Surprising Results From Our Dutch Survey With Breast Cancer Patients
In 2019, the Know Your Lemons Foundation (KYL) partnered with B-Force of Borstkankervereniging Nederland, a breast cancer patient association based in the Netherlands, to conduct a study among 1,407 breast cancer patients.
The purposes of the study were to gain insight on patient experience: the paths to getting diagnosed, which breast cancer symptoms were frequently discovered, how those symptoms were discovered, and how screening played a role in detection.
About 53% of women in the study were under the age of 50 (the age of eligibility for the Dutch mammography screening program).
The age group with the most breast cancer diagnoses were women in their 40s, followed by women in their 50s, after which came—almost on par—women in their 30s and 60s, and 1 woman who was diagnosed in her teens.
How was breast cancer found?
The study showed that 72% of women were symptomatic, meaning they first saw or felt a lump or change in their chest area. Meanwhile 23% were asymptomatic, and instead had their cancer first discovered during a screening mammogram.
Of those who were symptomatic, 70% said they found the symptom by accident, whereas 25% found it during a self-exam.
Looking at the different age groups it is interesting to note that in every age group, apart from age 60-69 (where 49% said they first discovered the lump during a mammogram), breast cancer was most often first discovered through a symptom that the patient reported. After age 50, over 43% of women said they found the cancer with the help of a mammogram that was part of their screening program.
If those eligible to be screened (ages 50-69) had not received a mammogram and never presented symptoms, 23% of breast cancer cases would have been diagnosed at later – and therefore potentially terminal -– stages. That equates to 326 women in this study.
This shows the importance of screening programs and even more so the importance of accessibility to such programs.
What stage was the cancer found in?
The most common stage was Stage 2 (27%), followed by Stage 3 (22%), Stage 1 (17%), and Stage 4 (6%). 29% of those who took the survey reported that they could not remember the stage their cancer was found in, highlighting the need for better patient education.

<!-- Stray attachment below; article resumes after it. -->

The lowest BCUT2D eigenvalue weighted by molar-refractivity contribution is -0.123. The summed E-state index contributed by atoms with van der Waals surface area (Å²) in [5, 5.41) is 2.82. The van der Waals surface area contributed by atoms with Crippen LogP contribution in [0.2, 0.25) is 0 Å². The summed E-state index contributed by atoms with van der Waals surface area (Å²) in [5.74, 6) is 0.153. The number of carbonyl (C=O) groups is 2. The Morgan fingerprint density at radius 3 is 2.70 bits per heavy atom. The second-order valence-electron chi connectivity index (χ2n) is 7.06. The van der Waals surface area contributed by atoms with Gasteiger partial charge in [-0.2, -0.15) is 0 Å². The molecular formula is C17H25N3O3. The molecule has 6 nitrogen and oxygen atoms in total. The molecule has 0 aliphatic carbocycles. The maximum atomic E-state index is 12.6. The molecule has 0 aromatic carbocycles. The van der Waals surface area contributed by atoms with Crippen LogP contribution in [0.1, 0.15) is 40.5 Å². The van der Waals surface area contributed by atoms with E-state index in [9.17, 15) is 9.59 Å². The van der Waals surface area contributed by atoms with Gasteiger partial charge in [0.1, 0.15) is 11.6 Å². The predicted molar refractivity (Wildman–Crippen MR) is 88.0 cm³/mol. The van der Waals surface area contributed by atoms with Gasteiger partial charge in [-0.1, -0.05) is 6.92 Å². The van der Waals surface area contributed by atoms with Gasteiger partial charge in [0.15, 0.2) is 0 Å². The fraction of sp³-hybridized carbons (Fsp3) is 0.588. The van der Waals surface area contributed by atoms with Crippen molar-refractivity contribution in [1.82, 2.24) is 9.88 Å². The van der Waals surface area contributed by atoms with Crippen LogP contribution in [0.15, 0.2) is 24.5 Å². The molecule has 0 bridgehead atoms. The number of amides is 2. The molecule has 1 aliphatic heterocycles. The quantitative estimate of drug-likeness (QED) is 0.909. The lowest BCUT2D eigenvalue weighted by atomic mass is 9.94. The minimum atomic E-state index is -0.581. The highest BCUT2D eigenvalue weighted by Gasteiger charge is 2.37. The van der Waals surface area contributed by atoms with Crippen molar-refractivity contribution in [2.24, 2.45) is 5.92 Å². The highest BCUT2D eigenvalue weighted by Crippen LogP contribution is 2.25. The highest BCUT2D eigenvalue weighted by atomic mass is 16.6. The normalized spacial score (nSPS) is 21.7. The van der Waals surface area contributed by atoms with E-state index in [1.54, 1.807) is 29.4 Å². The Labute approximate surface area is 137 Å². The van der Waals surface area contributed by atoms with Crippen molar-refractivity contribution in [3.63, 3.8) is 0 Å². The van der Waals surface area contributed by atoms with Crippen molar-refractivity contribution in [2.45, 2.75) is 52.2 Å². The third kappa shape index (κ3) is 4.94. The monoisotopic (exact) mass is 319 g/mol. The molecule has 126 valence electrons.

When we compared the group of patients who had seen the Know Your Lemons campaign to the patients who had not, we found there was a 39% decrease in Stage 4 cancer diagnoses in women who had been educated by the Know Your Lemons campaign.
How big was the lump?
Of those who discovered the lump by accident, around half said that the lump was between 1cm and 3cm in diameter. This is in line with KYL’s lump size comparison as shown below.
Did you have multiple signs of breast cancer?
In an accompanying survey of 190 respondents, only 11% said they had more than one symptom of breast cancer. However, when patients were shown the 12 Signs of Breast Cancer image and asked to list the symptoms they had, 41% reported having had more than one symptom of breast cancer.
This showed a large gap between what patients understood about symptoms prior to seeing the image versus what they knew after seeing the image. In the large survey of 1,400 patients 46% said that the lemon image taught them a new symptom or symptoms of breast cancer:
55% of women had seen the image prior to the study, indicating that despite a small budget the campaign had reached a large number of the public in the Netherlands.
Given the improved reduction in Stage 4 diagnoses and the identified patient knowledge gap when it comes to symptoms, it is likely that the Know Your Lemons campaign could have a positive effect on early detection for breast cancer if promoted widely.
To learn about how you can get involved in this important work and support our mission to improve early detection of breast cancer through creative and empowering education, go to www.knowyourlemons.com.
get the app